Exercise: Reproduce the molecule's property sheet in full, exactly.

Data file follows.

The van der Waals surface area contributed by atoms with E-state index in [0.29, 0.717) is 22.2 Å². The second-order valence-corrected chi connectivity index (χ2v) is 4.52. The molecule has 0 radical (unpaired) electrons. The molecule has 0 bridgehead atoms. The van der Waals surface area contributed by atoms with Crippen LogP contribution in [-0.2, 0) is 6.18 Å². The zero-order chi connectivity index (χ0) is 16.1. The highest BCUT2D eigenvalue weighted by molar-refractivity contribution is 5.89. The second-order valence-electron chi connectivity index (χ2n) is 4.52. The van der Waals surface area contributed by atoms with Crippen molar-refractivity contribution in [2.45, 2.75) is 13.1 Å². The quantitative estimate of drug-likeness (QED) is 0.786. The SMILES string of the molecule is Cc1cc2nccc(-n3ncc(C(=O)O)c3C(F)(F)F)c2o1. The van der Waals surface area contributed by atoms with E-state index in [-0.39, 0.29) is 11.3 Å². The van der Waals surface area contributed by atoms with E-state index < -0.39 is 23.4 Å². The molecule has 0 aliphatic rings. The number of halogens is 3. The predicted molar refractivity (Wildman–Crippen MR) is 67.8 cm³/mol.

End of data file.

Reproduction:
The van der Waals surface area contributed by atoms with E-state index in [0.29, 0.717) is 22.2 Å². The second-order valence-corrected chi connectivity index (χ2v) is 4.52. The molecule has 0 radical (unpaired) electrons. The molecule has 0 bridgehead atoms. The van der Waals surface area contributed by atoms with Crippen LogP contribution in [-0.2, 0) is 6.18 Å². The zero-order chi connectivity index (χ0) is 16.1. The highest BCUT2D eigenvalue weighted by molar-refractivity contribution is 5.89. The second-order valence-electron chi connectivity index (χ2n) is 4.52. The van der Waals surface area contributed by atoms with Crippen molar-refractivity contribution in [2.45, 2.75) is 13.1 Å². The quantitative estimate of drug-likeness (QED) is 0.786. The SMILES string of the molecule is Cc1cc2nccc(-n3ncc(C(=O)O)c3C(F)(F)F)c2o1. The van der Waals surface area contributed by atoms with E-state index in [-0.39, 0.29) is 11.3 Å². The van der Waals surface area contributed by atoms with E-state index < -0.39 is 23.4 Å². The molecule has 0 aliphatic rings. The number of halogens is 3. The predicted molar refractivity (Wildman–Crippen MR) is 67.8 cm³/mol.